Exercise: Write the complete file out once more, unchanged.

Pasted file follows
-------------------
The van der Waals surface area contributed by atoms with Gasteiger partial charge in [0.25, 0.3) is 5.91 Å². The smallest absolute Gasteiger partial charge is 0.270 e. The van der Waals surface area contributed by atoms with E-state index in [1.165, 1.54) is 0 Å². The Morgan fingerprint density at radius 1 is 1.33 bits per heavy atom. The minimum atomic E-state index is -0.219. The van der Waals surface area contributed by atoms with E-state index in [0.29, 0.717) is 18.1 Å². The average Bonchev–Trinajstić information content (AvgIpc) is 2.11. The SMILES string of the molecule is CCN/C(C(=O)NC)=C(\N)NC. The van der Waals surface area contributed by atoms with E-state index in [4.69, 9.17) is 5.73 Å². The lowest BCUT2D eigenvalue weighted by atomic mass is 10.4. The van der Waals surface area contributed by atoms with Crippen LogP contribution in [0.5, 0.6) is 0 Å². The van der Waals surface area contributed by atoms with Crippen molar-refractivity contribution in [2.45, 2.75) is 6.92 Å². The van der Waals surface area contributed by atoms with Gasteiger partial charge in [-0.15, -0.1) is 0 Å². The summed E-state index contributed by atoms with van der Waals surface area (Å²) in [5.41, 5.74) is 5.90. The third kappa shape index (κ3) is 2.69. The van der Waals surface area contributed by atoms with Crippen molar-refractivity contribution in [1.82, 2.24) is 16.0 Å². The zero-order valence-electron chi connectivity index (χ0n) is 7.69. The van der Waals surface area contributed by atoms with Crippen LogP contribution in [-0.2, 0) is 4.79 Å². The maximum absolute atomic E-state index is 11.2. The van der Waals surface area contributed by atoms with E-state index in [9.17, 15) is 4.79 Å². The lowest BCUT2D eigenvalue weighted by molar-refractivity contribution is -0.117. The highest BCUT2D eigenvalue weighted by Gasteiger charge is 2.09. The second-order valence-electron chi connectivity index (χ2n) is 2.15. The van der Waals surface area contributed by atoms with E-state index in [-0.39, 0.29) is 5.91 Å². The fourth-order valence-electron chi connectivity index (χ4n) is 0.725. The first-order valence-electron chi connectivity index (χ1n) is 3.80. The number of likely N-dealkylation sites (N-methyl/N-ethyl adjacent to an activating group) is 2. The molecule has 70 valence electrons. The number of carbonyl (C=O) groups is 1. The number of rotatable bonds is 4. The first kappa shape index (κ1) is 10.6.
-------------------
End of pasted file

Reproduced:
The van der Waals surface area contributed by atoms with Gasteiger partial charge in [0.25, 0.3) is 5.91 Å². The smallest absolute Gasteiger partial charge is 0.270 e. The van der Waals surface area contributed by atoms with E-state index in [1.165, 1.54) is 0 Å². The Morgan fingerprint density at radius 1 is 1.33 bits per heavy atom. The minimum atomic E-state index is -0.219. The van der Waals surface area contributed by atoms with E-state index in [0.29, 0.717) is 18.1 Å². The average Bonchev–Trinajstić information content (AvgIpc) is 2.11. The SMILES string of the molecule is CCN/C(C(=O)NC)=C(\N)NC. The van der Waals surface area contributed by atoms with E-state index in [4.69, 9.17) is 5.73 Å². The lowest BCUT2D eigenvalue weighted by atomic mass is 10.4. The van der Waals surface area contributed by atoms with Crippen LogP contribution in [0.5, 0.6) is 0 Å². The van der Waals surface area contributed by atoms with Crippen molar-refractivity contribution in [2.45, 2.75) is 6.92 Å². The van der Waals surface area contributed by atoms with Gasteiger partial charge in [-0.15, -0.1) is 0 Å². The summed E-state index contributed by atoms with van der Waals surface area (Å²) in [5.41, 5.74) is 5.90. The third kappa shape index (κ3) is 2.69. The van der Waals surface area contributed by atoms with Crippen molar-refractivity contribution in [1.82, 2.24) is 16.0 Å². The zero-order valence-electron chi connectivity index (χ0n) is 7.69. The van der Waals surface area contributed by atoms with Crippen LogP contribution in [-0.2, 0) is 4.79 Å². The maximum absolute atomic E-state index is 11.2. The van der Waals surface area contributed by atoms with E-state index in [9.17, 15) is 4.79 Å². The lowest BCUT2D eigenvalue weighted by molar-refractivity contribution is -0.117. The highest BCUT2D eigenvalue weighted by Gasteiger charge is 2.09. The second-order valence-electron chi connectivity index (χ2n) is 2.15. The van der Waals surface area contributed by atoms with E-state index in [-0.39, 0.29) is 5.91 Å². The fourth-order valence-electron chi connectivity index (χ4n) is 0.725. The first-order valence-electron chi connectivity index (χ1n) is 3.80. The number of likely N-dealkylation sites (N-methyl/N-ethyl adjacent to an activating group) is 2. The molecule has 70 valence electrons. The number of carbonyl (C=O) groups is 1. The number of rotatable bonds is 4. The first kappa shape index (κ1) is 10.6.